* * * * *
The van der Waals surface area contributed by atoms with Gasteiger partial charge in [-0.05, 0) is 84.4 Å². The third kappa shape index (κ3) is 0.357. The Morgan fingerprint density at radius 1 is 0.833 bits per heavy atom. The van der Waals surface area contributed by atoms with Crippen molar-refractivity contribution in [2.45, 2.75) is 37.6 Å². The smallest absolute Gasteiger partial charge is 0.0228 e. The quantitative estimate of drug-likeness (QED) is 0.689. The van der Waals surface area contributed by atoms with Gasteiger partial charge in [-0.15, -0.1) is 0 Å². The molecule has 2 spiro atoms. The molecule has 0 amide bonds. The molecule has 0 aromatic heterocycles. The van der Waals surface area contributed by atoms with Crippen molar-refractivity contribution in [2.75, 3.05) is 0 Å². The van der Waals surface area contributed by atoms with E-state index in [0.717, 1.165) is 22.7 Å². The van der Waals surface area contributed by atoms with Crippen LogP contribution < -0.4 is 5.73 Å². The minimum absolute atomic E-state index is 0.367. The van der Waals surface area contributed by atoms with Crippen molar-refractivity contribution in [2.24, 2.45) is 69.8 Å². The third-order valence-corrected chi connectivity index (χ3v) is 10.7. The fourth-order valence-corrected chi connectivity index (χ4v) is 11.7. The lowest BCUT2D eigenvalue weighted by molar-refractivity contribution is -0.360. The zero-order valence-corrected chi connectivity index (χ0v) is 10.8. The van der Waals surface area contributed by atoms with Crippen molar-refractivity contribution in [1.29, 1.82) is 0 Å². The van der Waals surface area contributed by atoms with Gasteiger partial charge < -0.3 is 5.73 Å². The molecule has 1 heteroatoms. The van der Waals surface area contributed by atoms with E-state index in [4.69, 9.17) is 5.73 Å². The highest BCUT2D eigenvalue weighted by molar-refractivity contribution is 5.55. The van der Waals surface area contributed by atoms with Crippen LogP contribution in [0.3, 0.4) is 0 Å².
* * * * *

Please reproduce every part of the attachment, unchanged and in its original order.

The van der Waals surface area contributed by atoms with Gasteiger partial charge in [-0.05, 0) is 84.4 Å². The third kappa shape index (κ3) is 0.357. The Morgan fingerprint density at radius 1 is 0.833 bits per heavy atom. The van der Waals surface area contributed by atoms with Crippen molar-refractivity contribution in [2.45, 2.75) is 37.6 Å². The smallest absolute Gasteiger partial charge is 0.0228 e. The quantitative estimate of drug-likeness (QED) is 0.689. The van der Waals surface area contributed by atoms with Gasteiger partial charge in [-0.15, -0.1) is 0 Å². The molecule has 2 spiro atoms. The molecule has 0 amide bonds. The molecule has 0 aromatic heterocycles. The van der Waals surface area contributed by atoms with Crippen molar-refractivity contribution in [2.75, 3.05) is 0 Å². The van der Waals surface area contributed by atoms with E-state index in [0.717, 1.165) is 22.7 Å². The van der Waals surface area contributed by atoms with Crippen LogP contribution < -0.4 is 5.73 Å². The minimum absolute atomic E-state index is 0.367. The van der Waals surface area contributed by atoms with Crippen molar-refractivity contribution in [2.24, 2.45) is 69.8 Å². The third-order valence-corrected chi connectivity index (χ3v) is 10.7. The fourth-order valence-corrected chi connectivity index (χ4v) is 11.7. The lowest BCUT2D eigenvalue weighted by molar-refractivity contribution is -0.360. The zero-order valence-corrected chi connectivity index (χ0v) is 10.8. The van der Waals surface area contributed by atoms with Crippen molar-refractivity contribution in [1.29, 1.82) is 0 Å². The van der Waals surface area contributed by atoms with Gasteiger partial charge < -0.3 is 5.73 Å². The molecule has 1 heteroatoms. The van der Waals surface area contributed by atoms with E-state index in [4.69, 9.17) is 5.73 Å². The highest BCUT2D eigenvalue weighted by molar-refractivity contribution is 5.55. The van der Waals surface area contributed by atoms with Crippen LogP contribution in [0.3, 0.4) is 0 Å².